By Ravi Mathur, Co-Founder & CTO, Insurance Samadhan
The advent of technology has created a new market and opened new avenues for many industries. Over the years, technology has become the backbone of almost every business. Be it education, marketing, or advertising, everyone has reaped the benefits of the technology. Talking about the insurance sector, one of the key determinants for prospective clients to decide which company to choose is the claim-settlement ratio, as companies compete to gain market share. Settlement of claims isn’t as easy as you might think; the main reason is that insurance companies have to process thousands of claims every day, depending on how many customers they have.
The insurance-claims journey has historically been a pain point for customers. There is a lot of confusion about its handling and settlement. As a result, they have paid in advance for a technical product to protect themselves against risk, and when the “moment of truth” arrives and they wish to recoup a loss, they must figure out a complex, cumbersome, time-consuming, and iterative process. As it is clear that the customer expectations have changed according to the digital world, the insurers also need to up their game in order to stay in the market.
Which disruptive technologies are reshaping insurance operations?
AI, machine learning, and robotic process automation are some of the most disruptive technologies in the insurance industry. Because of the sheer volume of daily claims under the earlier traditional model of claims processing, insurance companies had difficulty speeding up the process. In the claims data, it’s challenging to discern specific patterns that require closer inspection by humans. However, with artificial intelligence, identifying specific claim patterns at random or at scale takes only minutes and deft programming. Moreover, all of this can be achieved without greatly increasing operational expenses or taking up excessive amounts of time.
In the P&C and employee insurance sectors, AI and RPA have increased automation possibilities. As an example, machine learning algorithms are used for fraud detection to detect anomalies that even the most trained human cannot detect.
Big data and analytics: Data is the most valuable asset for every organization. Using big data analytics, for instance, you can accurately predict patterns and enhance your decision-making capabilities, reduce operational costs, improve claims triage, and even spot emerging trends. A long-running problem for the insurance industry has been the claims process. It is cumbersome for insurance companies to verify claims manually, process claims amounts, and segment policyholders before claims are made to avoid undesirable outcomes.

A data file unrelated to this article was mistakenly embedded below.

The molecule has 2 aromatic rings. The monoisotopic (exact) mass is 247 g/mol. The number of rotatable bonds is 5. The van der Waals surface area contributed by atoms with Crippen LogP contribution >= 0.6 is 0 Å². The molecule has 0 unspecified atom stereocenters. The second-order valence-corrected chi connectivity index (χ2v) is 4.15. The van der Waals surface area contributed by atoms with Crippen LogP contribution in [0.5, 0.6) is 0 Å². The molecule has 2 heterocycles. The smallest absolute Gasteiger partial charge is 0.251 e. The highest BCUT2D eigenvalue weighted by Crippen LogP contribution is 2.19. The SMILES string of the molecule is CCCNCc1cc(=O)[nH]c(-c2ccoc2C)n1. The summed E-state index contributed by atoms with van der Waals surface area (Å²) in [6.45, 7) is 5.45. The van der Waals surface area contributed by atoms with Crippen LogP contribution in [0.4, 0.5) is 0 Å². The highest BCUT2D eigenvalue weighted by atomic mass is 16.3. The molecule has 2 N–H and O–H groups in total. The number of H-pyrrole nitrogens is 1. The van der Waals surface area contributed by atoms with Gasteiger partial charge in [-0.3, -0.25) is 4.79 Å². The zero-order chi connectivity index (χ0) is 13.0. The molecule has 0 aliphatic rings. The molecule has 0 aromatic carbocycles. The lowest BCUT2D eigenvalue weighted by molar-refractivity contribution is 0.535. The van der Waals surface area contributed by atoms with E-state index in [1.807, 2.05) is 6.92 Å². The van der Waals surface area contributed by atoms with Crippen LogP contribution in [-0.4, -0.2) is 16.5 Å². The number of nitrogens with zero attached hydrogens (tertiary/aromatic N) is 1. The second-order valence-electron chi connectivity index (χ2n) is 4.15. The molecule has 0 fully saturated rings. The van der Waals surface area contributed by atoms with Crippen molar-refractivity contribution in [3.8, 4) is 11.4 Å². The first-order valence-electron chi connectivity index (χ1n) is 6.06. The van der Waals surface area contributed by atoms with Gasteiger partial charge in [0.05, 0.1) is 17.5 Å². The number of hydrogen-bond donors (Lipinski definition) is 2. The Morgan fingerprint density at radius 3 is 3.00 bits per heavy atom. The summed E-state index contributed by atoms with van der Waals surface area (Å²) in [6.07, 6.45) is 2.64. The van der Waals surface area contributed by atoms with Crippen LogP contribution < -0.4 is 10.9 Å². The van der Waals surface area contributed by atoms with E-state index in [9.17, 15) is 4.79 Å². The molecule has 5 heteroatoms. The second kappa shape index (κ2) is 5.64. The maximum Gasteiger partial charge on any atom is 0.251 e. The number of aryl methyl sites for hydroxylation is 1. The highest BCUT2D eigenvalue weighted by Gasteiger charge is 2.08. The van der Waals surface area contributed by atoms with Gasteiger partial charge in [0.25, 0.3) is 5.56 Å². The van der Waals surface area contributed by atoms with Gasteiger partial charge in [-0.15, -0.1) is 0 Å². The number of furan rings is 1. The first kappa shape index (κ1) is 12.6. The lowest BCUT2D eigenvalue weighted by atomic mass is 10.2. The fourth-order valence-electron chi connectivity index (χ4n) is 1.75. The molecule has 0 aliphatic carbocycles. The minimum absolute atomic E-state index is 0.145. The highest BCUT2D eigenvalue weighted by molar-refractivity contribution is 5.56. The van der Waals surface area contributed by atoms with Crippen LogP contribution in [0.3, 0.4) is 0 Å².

Insurers have been fortunate that data analytics has saved the day, like the proverbial knight in shining armor. With all the data available to insurers today, it has only become easier for them to segment policyholders and provide better products customized to their needs. As a result, some insurance products have been cross-sold and up-sold, as well as customer satisfaction, has been improved. Additionally, Big Data has helped insurance companies process claims more quickly and efficiently.
With the assistance of technology, or, more specifically, the use of blockchain infrastructures and sophisticated software to analyze data, fraudulent insurance claims can more easily be detected. Support offered through technical means not only helps the company with the burden of unnecessary costs but also the customers on whom the liability of accidents/unforeseen incidents has fallen fraudulently. In addition to the numerous benefits of digital transformation resulting in revamped efficacy, ease of management is also one of the major benefits. Furthermore, it also allows a company to render smoother and faster services to their customers, resulting in fewer complaints from them.
There will be a huge amount of disruption in the industry. Even though these shifts cannot happen overnight, a number of them are already getting started, and there is an advantage for first movers. The insurers will be better served by clearly explaining their strategy and adjusting their operating models accordingly. A shift of this magnitude will take years, but insurers can gain a competitive advantage and prepare for 2030 by laying the groundwork now.